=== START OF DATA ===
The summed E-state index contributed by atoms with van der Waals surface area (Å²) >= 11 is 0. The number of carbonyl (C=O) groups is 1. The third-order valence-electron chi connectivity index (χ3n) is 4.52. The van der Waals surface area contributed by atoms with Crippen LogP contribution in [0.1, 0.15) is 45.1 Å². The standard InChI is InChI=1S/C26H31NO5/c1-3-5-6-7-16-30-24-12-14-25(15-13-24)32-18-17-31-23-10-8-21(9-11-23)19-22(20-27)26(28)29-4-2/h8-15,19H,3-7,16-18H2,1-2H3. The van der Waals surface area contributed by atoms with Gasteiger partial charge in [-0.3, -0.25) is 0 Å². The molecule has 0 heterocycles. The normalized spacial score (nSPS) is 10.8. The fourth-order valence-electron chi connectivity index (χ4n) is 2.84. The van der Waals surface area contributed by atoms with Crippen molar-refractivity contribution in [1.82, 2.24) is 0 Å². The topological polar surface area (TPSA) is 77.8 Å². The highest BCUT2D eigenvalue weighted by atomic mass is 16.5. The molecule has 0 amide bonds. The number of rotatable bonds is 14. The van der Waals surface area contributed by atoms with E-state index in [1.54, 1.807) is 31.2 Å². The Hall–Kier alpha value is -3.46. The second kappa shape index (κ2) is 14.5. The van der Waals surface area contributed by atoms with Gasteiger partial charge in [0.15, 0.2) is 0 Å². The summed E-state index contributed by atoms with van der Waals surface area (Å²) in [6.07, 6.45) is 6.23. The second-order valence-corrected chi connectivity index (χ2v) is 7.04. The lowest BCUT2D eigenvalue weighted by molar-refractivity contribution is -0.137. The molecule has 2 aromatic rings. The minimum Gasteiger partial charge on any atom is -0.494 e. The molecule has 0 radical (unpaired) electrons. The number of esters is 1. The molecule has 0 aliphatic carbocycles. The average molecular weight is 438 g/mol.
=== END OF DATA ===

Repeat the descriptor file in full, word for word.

The summed E-state index contributed by atoms with van der Waals surface area (Å²) >= 11 is 0. The number of carbonyl (C=O) groups is 1. The third-order valence-electron chi connectivity index (χ3n) is 4.52. The van der Waals surface area contributed by atoms with Crippen LogP contribution in [0.1, 0.15) is 45.1 Å². The standard InChI is InChI=1S/C26H31NO5/c1-3-5-6-7-16-30-24-12-14-25(15-13-24)32-18-17-31-23-10-8-21(9-11-23)19-22(20-27)26(28)29-4-2/h8-15,19H,3-7,16-18H2,1-2H3. The van der Waals surface area contributed by atoms with Gasteiger partial charge in [-0.3, -0.25) is 0 Å². The molecule has 0 heterocycles. The normalized spacial score (nSPS) is 10.8. The fourth-order valence-electron chi connectivity index (χ4n) is 2.84. The van der Waals surface area contributed by atoms with Crippen molar-refractivity contribution in [1.82, 2.24) is 0 Å². The topological polar surface area (TPSA) is 77.8 Å². The highest BCUT2D eigenvalue weighted by atomic mass is 16.5. The molecule has 0 amide bonds. The number of rotatable bonds is 14. The van der Waals surface area contributed by atoms with E-state index in [1.54, 1.807) is 31.2 Å². The Hall–Kier alpha value is -3.46. The second kappa shape index (κ2) is 14.5. The van der Waals surface area contributed by atoms with Gasteiger partial charge in [0.15, 0.2) is 0 Å². The summed E-state index contributed by atoms with van der Waals surface area (Å²) in [6.07, 6.45) is 6.23. The second-order valence-corrected chi connectivity index (χ2v) is 7.04. The lowest BCUT2D eigenvalue weighted by molar-refractivity contribution is -0.137. The molecule has 2 aromatic rings. The minimum Gasteiger partial charge on any atom is -0.494 e. The molecule has 0 radical (unpaired) electrons. The number of esters is 1. The molecule has 0 aliphatic carbocycles. The average molecular weight is 438 g/mol.